As many authors agree, undergoing an extensive cytoreductive surgery is justified because residual disease, at the end of surgery, is the major prognostic factor for survival (14). Nowadays, the main goal of PDS and IDS is to avoid leaving any macroscopic residual tumor.
Chemotherapy with taxanes and platinum has a high sensibility of up to 80% response. NAC-IDS has been demonstrated as a valid strategy in patients with stage IV, unresectable tumors with large ascites and diffuse disseminations have a dramatic disappearance after it. For this reason, in the coming years, it is expected that NAC-IDS becomes the gold standard treatment.
First reports of NAC application were in 1990. A group at Yale University reported a group of 17 patients treated with NAC who were diagnosed with advanced EOC. The median survival was 15 months and survival curves were the same between patients at the International Federation of Gynecology and Obstetrics (FIGO) stage III and IV (15). After that, in 1991 a retrospective case-control study using NAC-IDS was done at MD Anderson Cancer Center. A total of 22 patients were registered with FIGO stage III or IV EOC who underwent to laparotomy and biopsy. Thereafter, they received 2 to 4 cycles of chemotherapy followed by IDS and ACT. Comparisons were done among two control groups, one with suboptimal debulking surgery with platinum chemotherapy and another group with laparotomy and PDS followed by ACT. Results showed no difference in median survival among the 3 groups concluding that patients with bulky disease have a poorer prognosis despite of the treatment given (16).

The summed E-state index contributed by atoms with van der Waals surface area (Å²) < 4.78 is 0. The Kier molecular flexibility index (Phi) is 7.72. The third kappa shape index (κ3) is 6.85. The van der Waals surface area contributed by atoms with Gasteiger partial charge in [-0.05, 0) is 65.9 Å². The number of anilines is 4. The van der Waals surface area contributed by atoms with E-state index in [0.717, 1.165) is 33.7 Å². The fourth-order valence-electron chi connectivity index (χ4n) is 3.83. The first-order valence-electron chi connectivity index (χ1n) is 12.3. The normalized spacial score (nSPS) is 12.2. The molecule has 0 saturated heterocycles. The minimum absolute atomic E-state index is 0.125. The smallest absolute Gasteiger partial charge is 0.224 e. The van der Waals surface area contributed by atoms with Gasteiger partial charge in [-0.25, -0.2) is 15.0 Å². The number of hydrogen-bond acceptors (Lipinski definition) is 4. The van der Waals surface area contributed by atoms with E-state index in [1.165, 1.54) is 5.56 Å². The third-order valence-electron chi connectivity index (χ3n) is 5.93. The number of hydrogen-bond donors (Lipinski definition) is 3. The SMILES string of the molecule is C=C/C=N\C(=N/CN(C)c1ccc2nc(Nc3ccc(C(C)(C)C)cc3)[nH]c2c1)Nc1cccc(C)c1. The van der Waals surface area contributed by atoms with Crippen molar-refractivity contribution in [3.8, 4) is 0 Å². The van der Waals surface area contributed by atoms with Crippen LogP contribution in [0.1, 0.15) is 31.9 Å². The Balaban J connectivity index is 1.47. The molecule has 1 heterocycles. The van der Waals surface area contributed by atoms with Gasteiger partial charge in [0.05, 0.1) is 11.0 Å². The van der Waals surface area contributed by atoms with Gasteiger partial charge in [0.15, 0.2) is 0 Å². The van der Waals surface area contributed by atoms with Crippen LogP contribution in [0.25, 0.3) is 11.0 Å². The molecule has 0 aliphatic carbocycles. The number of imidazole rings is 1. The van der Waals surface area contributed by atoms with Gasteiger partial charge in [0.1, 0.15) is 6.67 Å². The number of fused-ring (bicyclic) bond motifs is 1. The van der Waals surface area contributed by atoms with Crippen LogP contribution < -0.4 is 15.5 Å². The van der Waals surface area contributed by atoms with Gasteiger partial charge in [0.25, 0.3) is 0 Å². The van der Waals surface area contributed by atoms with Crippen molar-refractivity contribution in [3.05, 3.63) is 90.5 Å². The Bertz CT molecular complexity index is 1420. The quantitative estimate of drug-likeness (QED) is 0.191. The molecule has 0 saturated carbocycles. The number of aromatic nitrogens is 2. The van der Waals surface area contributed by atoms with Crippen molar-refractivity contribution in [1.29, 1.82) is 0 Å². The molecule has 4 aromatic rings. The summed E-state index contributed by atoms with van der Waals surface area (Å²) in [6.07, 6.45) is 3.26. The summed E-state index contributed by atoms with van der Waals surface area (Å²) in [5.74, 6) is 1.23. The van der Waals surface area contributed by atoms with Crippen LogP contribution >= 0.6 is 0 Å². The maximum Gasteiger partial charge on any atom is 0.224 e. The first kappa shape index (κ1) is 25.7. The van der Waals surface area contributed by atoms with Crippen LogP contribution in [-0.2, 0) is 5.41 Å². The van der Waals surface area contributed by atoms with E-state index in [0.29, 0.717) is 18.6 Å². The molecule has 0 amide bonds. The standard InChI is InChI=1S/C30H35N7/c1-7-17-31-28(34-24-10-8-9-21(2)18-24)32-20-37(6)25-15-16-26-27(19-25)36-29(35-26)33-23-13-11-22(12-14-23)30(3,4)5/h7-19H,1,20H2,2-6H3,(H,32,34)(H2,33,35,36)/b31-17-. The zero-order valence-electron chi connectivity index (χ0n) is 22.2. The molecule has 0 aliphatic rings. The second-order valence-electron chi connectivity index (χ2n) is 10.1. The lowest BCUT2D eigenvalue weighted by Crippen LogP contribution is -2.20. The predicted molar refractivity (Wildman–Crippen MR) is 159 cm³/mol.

Several clinical trials have compared both approaches. In 1994, the first prospective randomized clinical trial was published. Seventy-nine patients underwent suboptimal PDS and under randomization either to platinum chemotherapy alone or to platinum-based NAC followed by IDS if chemotherapy response was observed. They didn’t find any difference in median survival of both groups. After that, the European Organization for Research and Treatment of Cancer (EORTC-55865) study was done in 1995. It included OC FIGO stages IIB, IIC, III, and IV who had residual lesions measuring more than 1 cm in diameter after PDS. After 3 cycles of cyclophosphamide and cisplatin, patients were randomly assigned to undergo either debulking surgery or no surgery, followed by ACT. A total of 319 patients were eligible for the study, 278 patients were evaluated: 140 patients treated with three cycles of cisplatin and cyclophosphamide followed by IDS and three additional ACT and 138 patients who received chemotherapy without IDS. The group who underwent IDS have a statistically significant advantage in median survival (6 months) and a difference of 10% in the survival at 2 years. Surgery reduced the risk of death by 33% (17).
After that, in 2004 another randomized phase III trial was done by Gynecologic Oncology Group (GOG), which enrolled 550 patients with stage III or IV of EOC and residual intraperitoneal tumor larger than 1 cm in diameter: all received 3 NAC cycles. After it, a total of 448 patients with no progression and limited extraperitoneal disease were randomly assigned either to a secondary PDS followed by 3 more cycles as ACT or to three more chemotherapy cycles alone. They didn’t find improvement in progression-free survival (PFS) or overall survival (OS): OS was 10.5 vs. 33.7 months (18). The study found no benefit of secondary cytoreduction in patients with maximal PDS but the group of patients with inadequate primary surgery could earn some advantage of it.
Lee et al., in 2006 evaluated the efficacy of NAC. Of the 40 patients included, 22 were treated with PDS and 18 with NAC-IDS. Optimal IDS was possible in the 77.8% of the NAC group compared to 45.5% in the PDS group; concluding higher rate of optimum cytoreduction with less invasive surgery and reduced morbidity (19).